If you like a pattern, and have altered it to fit you well, and it looks nice on you, and you wear it a lot, why not make it again? This is Vogue 1749, a Diane Von Furstenberg dress.
I am wearing this dress today, and publishing this post, to welcome Diane to London. My dear friend Anne-Britt Karunaratne had offered me a ticket to hear Diane herself discussing her designs. Unfortunately I have to speak at a conference on The Future of London, so bunking off work is not feasible.
The first version of this dress was in a piece of jersey I found in the remnants bin at Simply Fabrics. I loved the three shade of blue with a brown smudge. I liked the scale of the design, and although you can see the hem is a little dubious. (It was cut nice and even and stitched neatly so its just jersey doing its own thing). On a cold day I wear a light blue, brown, navy or grey T shirt under this dress, and a navy or grey jacket. Sometimes with thick tights and boots, other days with sheer tights and courts. Its very adaptable as a work dress and my husband always says I look slim in it. So I thought I would make a second one. At the same shop I found another random length.
The jersey for the second version was slightly stretchier than the first one, and I love the colour scheme with a dark blue back ground, light and deeper grey and two shades of turquoise and touches of white. It is maybe a bit more 1970s. But it is pretty close to the first one, isn’t it? I am wearing it with thick turquoise tights, grey laced up shoes, and a white T shirt as it is getting colder. (I think the necklace is a bit big, by the way. It’s all that Frida Khalo stuff I have been reading recently).
Dress number three used a different type of jersey. Again it was a remnant so I can only guess its composition but it definitely includes polyester. I haven’t done a burn test but you can tell from the slight “squeckiness” of the cloth and the fact that it has less softness and drape compared to the cotton and viscose jerseys.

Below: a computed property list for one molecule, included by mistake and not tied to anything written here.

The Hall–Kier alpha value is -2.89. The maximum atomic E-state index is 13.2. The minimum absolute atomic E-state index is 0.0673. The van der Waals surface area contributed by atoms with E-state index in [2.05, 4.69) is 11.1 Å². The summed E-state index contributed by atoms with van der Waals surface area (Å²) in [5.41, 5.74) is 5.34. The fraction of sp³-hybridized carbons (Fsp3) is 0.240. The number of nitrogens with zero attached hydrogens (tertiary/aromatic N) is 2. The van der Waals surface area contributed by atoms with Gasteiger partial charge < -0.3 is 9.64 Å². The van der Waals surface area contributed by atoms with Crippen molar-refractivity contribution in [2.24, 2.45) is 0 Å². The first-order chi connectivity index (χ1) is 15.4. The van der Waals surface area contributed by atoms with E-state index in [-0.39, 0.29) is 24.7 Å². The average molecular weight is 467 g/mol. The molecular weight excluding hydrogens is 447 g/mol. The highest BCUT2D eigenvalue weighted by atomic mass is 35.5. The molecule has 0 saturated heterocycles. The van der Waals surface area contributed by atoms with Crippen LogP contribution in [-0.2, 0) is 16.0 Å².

It has a deep blue, slightly greeny, background and reminds me of the curtains they used to produce at Rainshore. I was amazed what a difference a different fabric made – the slightly firmer fibre in this jersey affects the stretch quite a lot and it is a much more structured dress. I like it more as a result, as it holds its shape better, but the softer jersey is ultra comfortable. Anyway the lesson of using one pattern three times is of course that the fabric choice is everything. Even a slight variation in the composition of the cloth (all are more or less the same weight) comes through strongly in how the dress makes up and how it looks on.
This pattern, or the perfectly acceptable “own brand” version from Vogue, is a delight.
The construction is simple, logical and successful. The instructions are straightforward. It takes one evening to cut out, tailor tack and prepare the facings and tucks, and a further evening to sew it all together.
It does have one design fault – one I encounter often – facings that won’t stay put. Even with labourious, graded trimming, careful measuring and understitching, and regular pressing throughout the construction process they do not behave. I always have to tuck the facings in when I dress and they do creep out from time to time. On the third version I tried something new.
Fabric glue is not a product that would have occurred to me, but my mother swears by it for sticking up hems if they come down unexpectedly (!). She pressed this product into my hands as I said farewell last month (for the daughter who sews, a gift of “No-Sew” – do you think it was a message?). I tried it, and my verdict is that it does work. The facings are stuck down with something like iron on interfacing, but without the interfacing, and not quite as good. You apply the glue, let it dry, push the pieces together and then press. If I had met DvF maybe I could have asked her “Diane – Do you glue?”
Three has worked out best, although I find the fabric a little photographic and funereal. You look fantastic in a wrap dress, slim and bright. Good use of off cuts, too! I always see those scraggy bits and think
A lovely dress and one of my favourite shapes. As a novice, would you recommend that I could try this pattern? I used to sew a lot but in recent years have only made curtains and blinds!
This is one of my favourite designs. I might even try it myself. I used to sew a lot but have only made curtains and blinds in recent years. Is it easy enough to try as a relative novice?
Absolutely Lyn. It’s not hard but you need to use jersey which behaves differently to wovens. Have a practice first. Good luck!